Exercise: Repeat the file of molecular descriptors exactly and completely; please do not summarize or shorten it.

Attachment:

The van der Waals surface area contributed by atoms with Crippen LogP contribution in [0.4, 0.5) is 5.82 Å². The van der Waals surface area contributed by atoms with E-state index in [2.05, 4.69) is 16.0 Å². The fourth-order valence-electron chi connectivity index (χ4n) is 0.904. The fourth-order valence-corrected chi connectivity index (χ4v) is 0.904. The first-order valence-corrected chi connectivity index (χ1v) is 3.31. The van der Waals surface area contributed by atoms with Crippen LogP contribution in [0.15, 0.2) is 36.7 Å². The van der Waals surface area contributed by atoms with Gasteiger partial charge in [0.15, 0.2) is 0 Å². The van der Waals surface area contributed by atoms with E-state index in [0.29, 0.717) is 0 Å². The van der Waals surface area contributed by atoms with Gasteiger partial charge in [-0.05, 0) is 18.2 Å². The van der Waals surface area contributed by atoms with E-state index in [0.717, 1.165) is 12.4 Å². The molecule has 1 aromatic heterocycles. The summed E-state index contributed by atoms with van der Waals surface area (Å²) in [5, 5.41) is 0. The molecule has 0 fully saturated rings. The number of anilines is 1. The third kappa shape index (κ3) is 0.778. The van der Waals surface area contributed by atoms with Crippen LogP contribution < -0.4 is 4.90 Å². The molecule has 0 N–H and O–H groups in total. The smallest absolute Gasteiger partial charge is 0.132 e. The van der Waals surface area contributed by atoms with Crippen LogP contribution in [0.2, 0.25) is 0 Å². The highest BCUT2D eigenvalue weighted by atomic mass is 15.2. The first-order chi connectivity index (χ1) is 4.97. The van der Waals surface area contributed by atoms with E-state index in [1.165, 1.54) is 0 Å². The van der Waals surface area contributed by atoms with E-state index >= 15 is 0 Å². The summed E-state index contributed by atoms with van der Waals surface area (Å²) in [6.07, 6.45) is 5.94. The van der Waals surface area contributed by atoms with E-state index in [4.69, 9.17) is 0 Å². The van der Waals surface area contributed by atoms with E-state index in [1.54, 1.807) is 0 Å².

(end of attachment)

The van der Waals surface area contributed by atoms with Crippen LogP contribution in [0.4, 0.5) is 5.82 Å². The van der Waals surface area contributed by atoms with E-state index in [2.05, 4.69) is 16.0 Å². The fourth-order valence-electron chi connectivity index (χ4n) is 0.904. The fourth-order valence-corrected chi connectivity index (χ4v) is 0.904. The first-order valence-corrected chi connectivity index (χ1v) is 3.31. The van der Waals surface area contributed by atoms with Crippen LogP contribution in [0.15, 0.2) is 36.7 Å². The van der Waals surface area contributed by atoms with Gasteiger partial charge in [0.15, 0.2) is 0 Å². The van der Waals surface area contributed by atoms with E-state index in [0.29, 0.717) is 0 Å². The van der Waals surface area contributed by atoms with Gasteiger partial charge in [-0.05, 0) is 18.2 Å². The van der Waals surface area contributed by atoms with E-state index in [0.717, 1.165) is 12.4 Å². The molecule has 1 aromatic heterocycles. The summed E-state index contributed by atoms with van der Waals surface area (Å²) in [5, 5.41) is 0. The molecule has 0 fully saturated rings. The number of anilines is 1. The third kappa shape index (κ3) is 0.778. The van der Waals surface area contributed by atoms with Crippen LogP contribution < -0.4 is 4.90 Å². The molecule has 0 N–H and O–H groups in total. The smallest absolute Gasteiger partial charge is 0.132 e. The van der Waals surface area contributed by atoms with Crippen LogP contribution in [0.2, 0.25) is 0 Å². The highest BCUT2D eigenvalue weighted by atomic mass is 15.2. The first-order chi connectivity index (χ1) is 4.97. The van der Waals surface area contributed by atoms with E-state index in [1.165, 1.54) is 0 Å². The van der Waals surface area contributed by atoms with E-state index >= 15 is 0 Å². The summed E-state index contributed by atoms with van der Waals surface area (Å²) in [6.07, 6.45) is 5.94. The van der Waals surface area contributed by atoms with E-state index in [4.69, 9.17) is 0 Å². The van der Waals surface area contributed by atoms with E-state index in [1.54, 1.807) is 0 Å².